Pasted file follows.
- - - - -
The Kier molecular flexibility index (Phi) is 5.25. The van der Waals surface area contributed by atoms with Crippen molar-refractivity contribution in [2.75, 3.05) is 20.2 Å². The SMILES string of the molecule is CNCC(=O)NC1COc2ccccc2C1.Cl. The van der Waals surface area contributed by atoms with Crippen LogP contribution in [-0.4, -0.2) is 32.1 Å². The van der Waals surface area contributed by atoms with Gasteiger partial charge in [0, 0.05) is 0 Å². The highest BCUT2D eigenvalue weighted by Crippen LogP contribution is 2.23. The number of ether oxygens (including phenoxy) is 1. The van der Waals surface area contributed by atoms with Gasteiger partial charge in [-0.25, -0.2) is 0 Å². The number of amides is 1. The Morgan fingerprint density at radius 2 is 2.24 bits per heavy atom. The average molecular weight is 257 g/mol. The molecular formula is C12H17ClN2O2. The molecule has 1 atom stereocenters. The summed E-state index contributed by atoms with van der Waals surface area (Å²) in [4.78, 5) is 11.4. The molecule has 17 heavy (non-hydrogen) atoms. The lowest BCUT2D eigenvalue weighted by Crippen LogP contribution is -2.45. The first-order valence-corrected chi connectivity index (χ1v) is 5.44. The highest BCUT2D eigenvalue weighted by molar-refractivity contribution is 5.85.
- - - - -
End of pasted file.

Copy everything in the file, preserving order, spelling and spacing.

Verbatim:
The Kier molecular flexibility index (Phi) is 5.25. The van der Waals surface area contributed by atoms with Crippen molar-refractivity contribution in [2.75, 3.05) is 20.2 Å². The SMILES string of the molecule is CNCC(=O)NC1COc2ccccc2C1.Cl. The van der Waals surface area contributed by atoms with Crippen LogP contribution in [-0.4, -0.2) is 32.1 Å². The van der Waals surface area contributed by atoms with Gasteiger partial charge in [0, 0.05) is 0 Å². The highest BCUT2D eigenvalue weighted by Crippen LogP contribution is 2.23. The number of ether oxygens (including phenoxy) is 1. The van der Waals surface area contributed by atoms with Gasteiger partial charge in [-0.25, -0.2) is 0 Å². The number of amides is 1. The Morgan fingerprint density at radius 2 is 2.24 bits per heavy atom. The average molecular weight is 257 g/mol. The molecular formula is C12H17ClN2O2. The molecule has 1 atom stereocenters. The summed E-state index contributed by atoms with van der Waals surface area (Å²) in [4.78, 5) is 11.4. The molecule has 17 heavy (non-hydrogen) atoms. The lowest BCUT2D eigenvalue weighted by Crippen LogP contribution is -2.45. The first-order valence-corrected chi connectivity index (χ1v) is 5.44. The highest BCUT2D eigenvalue weighted by molar-refractivity contribution is 5.85.